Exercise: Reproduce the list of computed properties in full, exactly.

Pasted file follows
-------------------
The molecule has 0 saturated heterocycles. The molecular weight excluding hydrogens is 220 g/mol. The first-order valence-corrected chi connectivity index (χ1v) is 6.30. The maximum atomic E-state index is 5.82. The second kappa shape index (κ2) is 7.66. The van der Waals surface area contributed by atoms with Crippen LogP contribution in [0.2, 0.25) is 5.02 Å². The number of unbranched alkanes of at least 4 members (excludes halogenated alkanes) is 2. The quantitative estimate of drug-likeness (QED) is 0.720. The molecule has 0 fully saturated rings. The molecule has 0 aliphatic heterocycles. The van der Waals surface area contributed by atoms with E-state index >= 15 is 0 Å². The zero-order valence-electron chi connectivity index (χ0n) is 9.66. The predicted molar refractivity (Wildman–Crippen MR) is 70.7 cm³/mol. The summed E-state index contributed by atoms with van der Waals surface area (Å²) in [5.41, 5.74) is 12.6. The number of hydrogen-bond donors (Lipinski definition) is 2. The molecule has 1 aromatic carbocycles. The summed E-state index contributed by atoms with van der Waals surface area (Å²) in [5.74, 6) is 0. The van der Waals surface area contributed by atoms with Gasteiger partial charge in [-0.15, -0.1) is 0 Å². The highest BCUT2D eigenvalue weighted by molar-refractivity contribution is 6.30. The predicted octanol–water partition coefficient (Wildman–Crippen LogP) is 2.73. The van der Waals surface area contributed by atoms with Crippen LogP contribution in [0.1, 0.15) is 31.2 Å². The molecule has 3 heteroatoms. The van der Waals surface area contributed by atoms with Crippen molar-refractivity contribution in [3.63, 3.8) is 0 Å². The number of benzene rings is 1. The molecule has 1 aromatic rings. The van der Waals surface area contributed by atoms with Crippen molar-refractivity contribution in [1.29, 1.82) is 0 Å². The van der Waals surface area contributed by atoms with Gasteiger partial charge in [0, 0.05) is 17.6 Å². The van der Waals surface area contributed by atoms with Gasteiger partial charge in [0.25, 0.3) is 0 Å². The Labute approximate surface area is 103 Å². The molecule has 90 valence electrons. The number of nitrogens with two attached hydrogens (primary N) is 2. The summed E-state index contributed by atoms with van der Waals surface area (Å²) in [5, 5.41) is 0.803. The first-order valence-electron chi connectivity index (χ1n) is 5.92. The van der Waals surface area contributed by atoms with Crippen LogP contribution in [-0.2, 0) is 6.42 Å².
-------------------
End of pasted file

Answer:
The molecule has 0 saturated heterocycles. The molecular weight excluding hydrogens is 220 g/mol. The first-order valence-corrected chi connectivity index (χ1v) is 6.30. The maximum atomic E-state index is 5.82. The second kappa shape index (κ2) is 7.66. The van der Waals surface area contributed by atoms with Crippen LogP contribution in [0.2, 0.25) is 5.02 Å². The number of unbranched alkanes of at least 4 members (excludes halogenated alkanes) is 2. The quantitative estimate of drug-likeness (QED) is 0.720. The molecule has 0 fully saturated rings. The molecule has 0 aliphatic heterocycles. The van der Waals surface area contributed by atoms with E-state index >= 15 is 0 Å². The zero-order valence-electron chi connectivity index (χ0n) is 9.66. The predicted molar refractivity (Wildman–Crippen MR) is 70.7 cm³/mol. The summed E-state index contributed by atoms with van der Waals surface area (Å²) in [5.41, 5.74) is 12.6. The number of hydrogen-bond donors (Lipinski definition) is 2. The molecule has 1 aromatic carbocycles. The summed E-state index contributed by atoms with van der Waals surface area (Å²) in [5.74, 6) is 0. The van der Waals surface area contributed by atoms with Gasteiger partial charge in [-0.15, -0.1) is 0 Å². The highest BCUT2D eigenvalue weighted by molar-refractivity contribution is 6.30. The predicted octanol–water partition coefficient (Wildman–Crippen LogP) is 2.73. The van der Waals surface area contributed by atoms with Crippen LogP contribution in [0.1, 0.15) is 31.2 Å². The molecule has 3 heteroatoms. The van der Waals surface area contributed by atoms with Crippen molar-refractivity contribution in [3.63, 3.8) is 0 Å². The number of benzene rings is 1. The molecule has 1 aromatic rings. The van der Waals surface area contributed by atoms with Crippen molar-refractivity contribution in [1.29, 1.82) is 0 Å². The van der Waals surface area contributed by atoms with Gasteiger partial charge in [0, 0.05) is 17.6 Å². The van der Waals surface area contributed by atoms with Gasteiger partial charge in [0.25, 0.3) is 0 Å². The Labute approximate surface area is 103 Å². The molecule has 90 valence electrons. The number of nitrogens with two attached hydrogens (primary N) is 2. The summed E-state index contributed by atoms with van der Waals surface area (Å²) in [5, 5.41) is 0.803. The first-order valence-electron chi connectivity index (χ1n) is 5.92. The van der Waals surface area contributed by atoms with Crippen LogP contribution in [-0.2, 0) is 6.42 Å².